Working in the creative fields, on a range of projects, can be a truly exciting way to earn a living. Freelances by nature are go-getters, risk-takers, flexible and adaptable. Otherwise we would all have settled for a steady office job. But freelance success means being able to work the ‘cycle of freelancing’, that is, that continuous process of:
- looking for work
- getting new work
- keeping an eye on future work possibilities.
This can seem like a massive task - completing a variety of different work assignments as well as looking for new work certainly takes some organisation and juggling. However, if you get to grips with how best to work that cycle, your chances of work continuity in the short- and long-term will be much improved.
Freelance careers are organic
One way of looking at this cycle is to think about how our freelance careers have developed and will do so in the future. It might be helpful to think of our freelance lives as constantly in movement; dynamic, evolving, living and (hopefully) growing.
In essence, this means we never stand still too long because we need to think how to move forward. This means building on current markets and clients as well as thinking beyond that. In the current and foreseeable economic climate, we may need to think about diversifying and trying out new, albeit related work, in addition to our core ‘offering’.
To improve our chances of success, it is important that we have knowledge of both existing markets/clients as well as look into new potential areas of work.
Past and current clients/markets
If you have been freelancing for a while, you will already have your own known markets and clients. It is very important to keep these ‘warm’ at all times, e.g., even if you’re not working for a particular client currently but you’ve had a successful relationship in the past, you need to ensure that you keep in contact so that they think of you when new work comes up.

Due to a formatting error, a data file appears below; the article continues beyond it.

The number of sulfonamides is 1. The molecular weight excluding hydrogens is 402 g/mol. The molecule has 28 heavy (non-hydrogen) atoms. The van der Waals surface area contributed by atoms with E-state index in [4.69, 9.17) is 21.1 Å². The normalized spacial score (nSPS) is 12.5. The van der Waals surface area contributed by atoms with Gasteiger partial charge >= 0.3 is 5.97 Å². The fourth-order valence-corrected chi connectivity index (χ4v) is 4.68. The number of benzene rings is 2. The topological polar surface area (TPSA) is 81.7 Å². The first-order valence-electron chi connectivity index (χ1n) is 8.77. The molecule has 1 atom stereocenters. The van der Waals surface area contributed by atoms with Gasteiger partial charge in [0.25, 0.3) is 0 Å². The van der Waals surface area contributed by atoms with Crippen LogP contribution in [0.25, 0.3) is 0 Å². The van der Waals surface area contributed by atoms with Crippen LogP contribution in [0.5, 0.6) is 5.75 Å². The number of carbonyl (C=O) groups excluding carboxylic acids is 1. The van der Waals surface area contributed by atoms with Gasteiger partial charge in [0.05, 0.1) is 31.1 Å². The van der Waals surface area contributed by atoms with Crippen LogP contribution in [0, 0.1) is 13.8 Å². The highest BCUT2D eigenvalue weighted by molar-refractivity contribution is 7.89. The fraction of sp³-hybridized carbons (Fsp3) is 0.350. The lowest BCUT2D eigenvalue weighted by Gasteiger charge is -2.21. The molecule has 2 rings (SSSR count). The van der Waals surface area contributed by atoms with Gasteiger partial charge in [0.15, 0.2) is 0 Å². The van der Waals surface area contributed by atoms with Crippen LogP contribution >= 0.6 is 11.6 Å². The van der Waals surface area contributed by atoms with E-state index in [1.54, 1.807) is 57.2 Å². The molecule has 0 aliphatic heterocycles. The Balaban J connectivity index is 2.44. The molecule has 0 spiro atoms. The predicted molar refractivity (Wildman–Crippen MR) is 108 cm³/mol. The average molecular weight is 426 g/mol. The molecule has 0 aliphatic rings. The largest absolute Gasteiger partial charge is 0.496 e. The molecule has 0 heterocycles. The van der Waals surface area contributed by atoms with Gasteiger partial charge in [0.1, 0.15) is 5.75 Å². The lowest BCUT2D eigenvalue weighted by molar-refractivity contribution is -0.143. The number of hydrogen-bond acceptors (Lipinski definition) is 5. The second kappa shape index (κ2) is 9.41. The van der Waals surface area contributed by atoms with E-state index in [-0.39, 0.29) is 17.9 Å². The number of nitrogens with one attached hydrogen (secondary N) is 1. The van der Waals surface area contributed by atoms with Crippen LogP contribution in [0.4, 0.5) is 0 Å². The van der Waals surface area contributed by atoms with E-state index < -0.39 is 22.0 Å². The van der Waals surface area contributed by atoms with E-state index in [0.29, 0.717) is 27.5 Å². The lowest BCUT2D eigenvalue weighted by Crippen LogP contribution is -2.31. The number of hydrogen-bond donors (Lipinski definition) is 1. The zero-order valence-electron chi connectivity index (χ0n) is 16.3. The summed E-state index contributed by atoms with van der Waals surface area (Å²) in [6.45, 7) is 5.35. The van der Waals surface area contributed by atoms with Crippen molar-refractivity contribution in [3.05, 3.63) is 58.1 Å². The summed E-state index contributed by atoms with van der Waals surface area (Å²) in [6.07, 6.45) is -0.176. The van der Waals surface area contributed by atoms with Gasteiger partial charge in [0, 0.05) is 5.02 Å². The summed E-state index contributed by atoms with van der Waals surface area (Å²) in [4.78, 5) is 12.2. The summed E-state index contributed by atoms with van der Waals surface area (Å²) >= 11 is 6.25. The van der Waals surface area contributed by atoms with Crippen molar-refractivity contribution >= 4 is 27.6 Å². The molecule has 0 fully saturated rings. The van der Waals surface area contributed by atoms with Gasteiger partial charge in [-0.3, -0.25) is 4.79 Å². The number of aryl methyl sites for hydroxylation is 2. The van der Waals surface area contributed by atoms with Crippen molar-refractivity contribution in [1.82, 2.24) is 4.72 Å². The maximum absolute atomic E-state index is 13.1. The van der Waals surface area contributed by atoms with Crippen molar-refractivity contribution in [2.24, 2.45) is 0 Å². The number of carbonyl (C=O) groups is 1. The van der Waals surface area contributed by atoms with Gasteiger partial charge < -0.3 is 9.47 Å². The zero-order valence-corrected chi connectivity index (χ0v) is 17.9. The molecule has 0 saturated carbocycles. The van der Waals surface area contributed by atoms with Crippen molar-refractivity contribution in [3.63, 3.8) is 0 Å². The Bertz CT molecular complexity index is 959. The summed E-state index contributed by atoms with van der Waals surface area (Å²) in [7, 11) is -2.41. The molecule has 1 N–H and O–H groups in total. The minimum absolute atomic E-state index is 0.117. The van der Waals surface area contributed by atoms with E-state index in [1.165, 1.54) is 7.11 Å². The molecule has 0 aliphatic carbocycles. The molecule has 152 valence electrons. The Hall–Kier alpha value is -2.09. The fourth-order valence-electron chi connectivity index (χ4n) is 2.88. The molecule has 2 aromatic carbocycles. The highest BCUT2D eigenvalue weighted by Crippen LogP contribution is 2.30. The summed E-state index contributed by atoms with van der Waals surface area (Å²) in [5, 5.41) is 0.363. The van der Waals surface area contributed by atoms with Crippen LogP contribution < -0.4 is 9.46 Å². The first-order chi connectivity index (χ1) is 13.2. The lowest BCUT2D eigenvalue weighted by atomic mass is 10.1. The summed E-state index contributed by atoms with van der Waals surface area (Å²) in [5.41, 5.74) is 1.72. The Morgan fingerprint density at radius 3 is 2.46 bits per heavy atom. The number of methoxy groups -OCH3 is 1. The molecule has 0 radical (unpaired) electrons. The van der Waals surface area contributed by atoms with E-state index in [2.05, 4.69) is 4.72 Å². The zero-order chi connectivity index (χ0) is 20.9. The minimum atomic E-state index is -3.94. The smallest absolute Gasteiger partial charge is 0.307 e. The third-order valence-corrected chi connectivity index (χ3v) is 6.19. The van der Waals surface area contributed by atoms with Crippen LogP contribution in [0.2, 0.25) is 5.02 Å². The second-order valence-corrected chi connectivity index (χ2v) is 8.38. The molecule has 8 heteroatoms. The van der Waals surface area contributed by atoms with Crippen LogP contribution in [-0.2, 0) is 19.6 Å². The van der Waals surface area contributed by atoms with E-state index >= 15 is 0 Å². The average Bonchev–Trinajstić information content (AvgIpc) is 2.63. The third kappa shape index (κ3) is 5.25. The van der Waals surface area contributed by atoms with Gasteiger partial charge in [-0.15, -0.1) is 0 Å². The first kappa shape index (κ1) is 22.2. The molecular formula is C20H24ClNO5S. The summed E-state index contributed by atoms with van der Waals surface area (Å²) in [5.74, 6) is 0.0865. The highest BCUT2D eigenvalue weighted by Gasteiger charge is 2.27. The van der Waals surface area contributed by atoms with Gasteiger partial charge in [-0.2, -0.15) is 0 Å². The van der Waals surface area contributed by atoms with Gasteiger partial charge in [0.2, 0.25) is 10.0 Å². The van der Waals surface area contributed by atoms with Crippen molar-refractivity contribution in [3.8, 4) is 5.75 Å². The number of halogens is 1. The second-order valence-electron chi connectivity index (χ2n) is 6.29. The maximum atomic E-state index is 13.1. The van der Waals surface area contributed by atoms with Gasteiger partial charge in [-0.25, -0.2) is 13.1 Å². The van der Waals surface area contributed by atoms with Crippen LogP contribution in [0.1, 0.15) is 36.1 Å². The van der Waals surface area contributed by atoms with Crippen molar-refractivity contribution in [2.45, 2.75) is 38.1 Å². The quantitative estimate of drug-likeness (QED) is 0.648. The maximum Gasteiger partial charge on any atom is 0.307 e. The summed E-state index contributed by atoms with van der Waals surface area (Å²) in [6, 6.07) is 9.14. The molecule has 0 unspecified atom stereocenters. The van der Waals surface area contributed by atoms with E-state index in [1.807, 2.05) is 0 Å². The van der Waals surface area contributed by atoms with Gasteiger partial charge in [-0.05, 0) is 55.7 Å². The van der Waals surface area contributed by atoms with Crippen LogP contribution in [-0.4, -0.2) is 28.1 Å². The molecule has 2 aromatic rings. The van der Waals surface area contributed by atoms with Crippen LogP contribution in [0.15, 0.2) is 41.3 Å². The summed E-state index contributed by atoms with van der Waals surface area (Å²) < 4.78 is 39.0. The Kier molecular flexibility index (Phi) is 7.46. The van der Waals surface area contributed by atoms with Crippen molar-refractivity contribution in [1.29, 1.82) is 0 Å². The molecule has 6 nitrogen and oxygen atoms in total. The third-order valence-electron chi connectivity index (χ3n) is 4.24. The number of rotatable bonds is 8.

This seems like common sense and good freelance business practice. But so many freelances I have worked with fail to do this. Many say that they have let old contacts/clients slip and then, after a length of time, feel uncomfortable or embarrassed to get back in touch. This is understandable in one way but, in another, it just doesn’t make sense. If you have worked with someone and you know that you did a good job, there is no reason to let discomfort or embarrassment get in the way of potential future work.
Your previous clients, assuming that are still in the same business, will always require reliable, talented freelances so do keep in touch. You have nothing to lose and to ignore them is to potentially lessen your chances of staying in work.
To ensure work doesn’t dry up, it’s also important to continuously look for new clients to pitch to. This might be in the same field as you currently work in or, with some lateral thinking, other fields that might require your skills.
You will need to research potential new markets and clients and how best to sell your skills and experience to develop new lines of work.
Opening up new markets and opportunities should be just as much of your the cycle as staying with the tried and tested. Going back to the notion of our freelance careers as organic, this means always seeking out new opportunities and keeping the cycle of freelancing moving forward.
Want to learn more?
FEU Training is running a number of workshops (free to members) around the country this autumn. If you would like to attend, look out for updates for workshops coming to your region or register your interest at firstname.lastname@example.org (if we have sufficient demand, we’ll come to you).